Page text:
When I was a little girl I wouldn’t touch a cookery book without pictures – I had to be able to see what I was going to cook in order to be inspired. Nowadays, I’m the opposite and I get rather fed up with bad value tomes that seem rather short on recipes and rather full of smarmy pictures of celebrity chefs cooing over their own food. Also, I once worked for a design agency and I know some of the tricks food stylists use, (super glue, waterproof spray, soap!!!) mean that you couldn’t actually eat any of the food photographed for recipe books. That’s why I don’t beat myself up too much about the photos for this blog, even if it does sometimes look a bit like dog food, it is actually edible.
Some of my dearest cookery books have no pictures whatsoever, like Lindsey Bareham’s wonderful book ‘A Celebration of Soup’. It’s more like a soup manual really with so many recipes that I’m not sure I could ever cook them all. We’ve taken to annotating the ones we’ve tried so that we don’t lose track. Here’s the annotation for this one in my husband’s hand.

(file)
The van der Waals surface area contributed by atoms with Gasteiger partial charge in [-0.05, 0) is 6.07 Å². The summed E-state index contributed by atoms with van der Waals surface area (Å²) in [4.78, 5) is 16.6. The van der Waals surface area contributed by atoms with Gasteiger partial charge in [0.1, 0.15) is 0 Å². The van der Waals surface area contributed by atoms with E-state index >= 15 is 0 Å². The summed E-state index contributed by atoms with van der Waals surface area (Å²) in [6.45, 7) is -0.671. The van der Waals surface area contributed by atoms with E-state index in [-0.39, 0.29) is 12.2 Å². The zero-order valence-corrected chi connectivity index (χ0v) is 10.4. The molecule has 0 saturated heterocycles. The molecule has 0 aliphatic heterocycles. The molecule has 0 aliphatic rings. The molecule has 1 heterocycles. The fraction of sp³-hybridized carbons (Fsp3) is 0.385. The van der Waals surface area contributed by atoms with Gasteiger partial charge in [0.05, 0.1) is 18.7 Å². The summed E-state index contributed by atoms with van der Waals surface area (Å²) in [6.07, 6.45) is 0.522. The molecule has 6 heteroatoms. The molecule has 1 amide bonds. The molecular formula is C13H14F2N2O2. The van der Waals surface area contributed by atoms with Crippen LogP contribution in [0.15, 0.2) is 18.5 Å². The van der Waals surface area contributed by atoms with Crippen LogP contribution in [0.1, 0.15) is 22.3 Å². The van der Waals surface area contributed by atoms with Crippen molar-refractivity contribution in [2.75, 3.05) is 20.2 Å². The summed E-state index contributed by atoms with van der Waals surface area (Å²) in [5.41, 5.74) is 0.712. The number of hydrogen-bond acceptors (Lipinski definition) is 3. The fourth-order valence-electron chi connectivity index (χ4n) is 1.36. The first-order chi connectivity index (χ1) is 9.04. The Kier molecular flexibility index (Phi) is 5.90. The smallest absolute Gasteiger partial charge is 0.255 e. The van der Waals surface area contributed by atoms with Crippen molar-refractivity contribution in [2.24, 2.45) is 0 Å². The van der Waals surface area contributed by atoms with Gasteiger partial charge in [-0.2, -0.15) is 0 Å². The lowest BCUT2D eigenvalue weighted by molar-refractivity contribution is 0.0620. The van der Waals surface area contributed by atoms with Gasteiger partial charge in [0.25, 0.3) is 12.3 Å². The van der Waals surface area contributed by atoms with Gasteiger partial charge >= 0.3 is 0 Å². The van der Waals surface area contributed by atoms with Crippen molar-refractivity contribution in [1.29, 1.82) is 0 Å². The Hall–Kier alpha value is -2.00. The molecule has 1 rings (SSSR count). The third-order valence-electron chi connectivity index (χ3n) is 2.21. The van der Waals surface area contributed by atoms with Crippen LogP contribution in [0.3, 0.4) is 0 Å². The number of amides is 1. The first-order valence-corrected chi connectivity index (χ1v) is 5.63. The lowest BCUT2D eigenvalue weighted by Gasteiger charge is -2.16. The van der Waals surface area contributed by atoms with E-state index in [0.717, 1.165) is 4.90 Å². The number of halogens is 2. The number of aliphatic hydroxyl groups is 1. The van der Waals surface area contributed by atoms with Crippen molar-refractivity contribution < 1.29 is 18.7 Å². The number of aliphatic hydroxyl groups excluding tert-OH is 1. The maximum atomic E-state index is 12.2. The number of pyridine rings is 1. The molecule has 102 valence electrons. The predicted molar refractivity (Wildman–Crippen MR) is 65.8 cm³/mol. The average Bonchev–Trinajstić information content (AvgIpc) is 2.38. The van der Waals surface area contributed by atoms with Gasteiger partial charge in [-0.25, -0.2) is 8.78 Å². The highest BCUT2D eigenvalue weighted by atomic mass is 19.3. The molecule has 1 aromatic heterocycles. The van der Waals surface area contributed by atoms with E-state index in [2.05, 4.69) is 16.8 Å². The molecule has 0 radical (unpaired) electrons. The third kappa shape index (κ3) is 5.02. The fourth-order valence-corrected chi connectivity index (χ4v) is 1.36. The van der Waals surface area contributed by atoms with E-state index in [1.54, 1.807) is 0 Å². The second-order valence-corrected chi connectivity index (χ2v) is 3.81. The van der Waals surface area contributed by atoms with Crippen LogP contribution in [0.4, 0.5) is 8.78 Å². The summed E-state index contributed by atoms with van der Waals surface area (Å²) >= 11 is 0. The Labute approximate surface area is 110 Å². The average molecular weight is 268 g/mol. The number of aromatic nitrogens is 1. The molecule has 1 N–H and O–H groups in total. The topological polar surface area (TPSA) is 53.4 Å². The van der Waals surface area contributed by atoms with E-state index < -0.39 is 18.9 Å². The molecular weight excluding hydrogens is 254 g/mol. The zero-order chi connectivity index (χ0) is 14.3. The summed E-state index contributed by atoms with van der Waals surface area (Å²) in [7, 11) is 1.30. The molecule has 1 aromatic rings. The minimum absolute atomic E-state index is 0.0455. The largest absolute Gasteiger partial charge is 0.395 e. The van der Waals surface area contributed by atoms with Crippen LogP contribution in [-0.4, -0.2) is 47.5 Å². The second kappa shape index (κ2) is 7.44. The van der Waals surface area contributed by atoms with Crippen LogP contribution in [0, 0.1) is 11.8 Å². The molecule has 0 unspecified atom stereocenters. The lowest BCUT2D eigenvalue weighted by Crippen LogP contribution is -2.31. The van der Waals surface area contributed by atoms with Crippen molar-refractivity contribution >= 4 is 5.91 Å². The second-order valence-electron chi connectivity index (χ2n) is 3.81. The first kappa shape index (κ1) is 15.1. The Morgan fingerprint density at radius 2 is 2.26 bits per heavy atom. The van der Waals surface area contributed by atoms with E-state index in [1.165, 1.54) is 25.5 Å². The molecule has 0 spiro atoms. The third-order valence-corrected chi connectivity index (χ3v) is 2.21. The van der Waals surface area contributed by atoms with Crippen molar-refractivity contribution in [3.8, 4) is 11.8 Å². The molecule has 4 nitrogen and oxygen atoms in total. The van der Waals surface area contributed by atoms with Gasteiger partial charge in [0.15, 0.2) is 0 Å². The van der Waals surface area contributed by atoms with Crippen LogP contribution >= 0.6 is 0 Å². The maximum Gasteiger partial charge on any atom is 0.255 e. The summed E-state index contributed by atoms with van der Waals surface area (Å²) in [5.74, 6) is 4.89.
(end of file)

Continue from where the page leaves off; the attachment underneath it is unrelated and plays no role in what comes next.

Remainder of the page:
This is one of my favourite soups from the book, it has a really clean flavour and the surprise fried egg makes it seem more like a proper meal than just a bowl of soup. I’ve simplified the original recipe to use a can of chickpeas rather than dried so it takes no time at all to make.
Chickpea soup with fried eggs
Serves 2 as a main course
1 400g can of chickpeas in water
2 tablespoons of olive oil
1 medium onion finely chopped
2 cloves of garlic crushed and chopped
A good handful of mint leaves finely chopped
350ml chicken stock
Salt and pepper
2 tablespoons of lemon juice
Heat the olive oil in a large pan and sweat the onion and garlic over a medium heat until soft. Add the whole tin of chick peas to the pan without draining and simmer for 5 minutes. Transfer to a blender, add the mint and stock, then purée well until smooth. Pour back into the pan and season with the lemon juice and a generous amount of salt and pepper.
When you are ready to serve fry one egg for each person in some olive oil and slip the egg into each soup bowl. The egg doesn’t have to be completely cooked on top as it will continue to cook in the soup.
I like to serve this with tahini flat bread. Make plain pizza bread (as in my post ‘Basic pizza dough and two ways to use it for a Saturday night tea’) but replace the olive oil with tahini.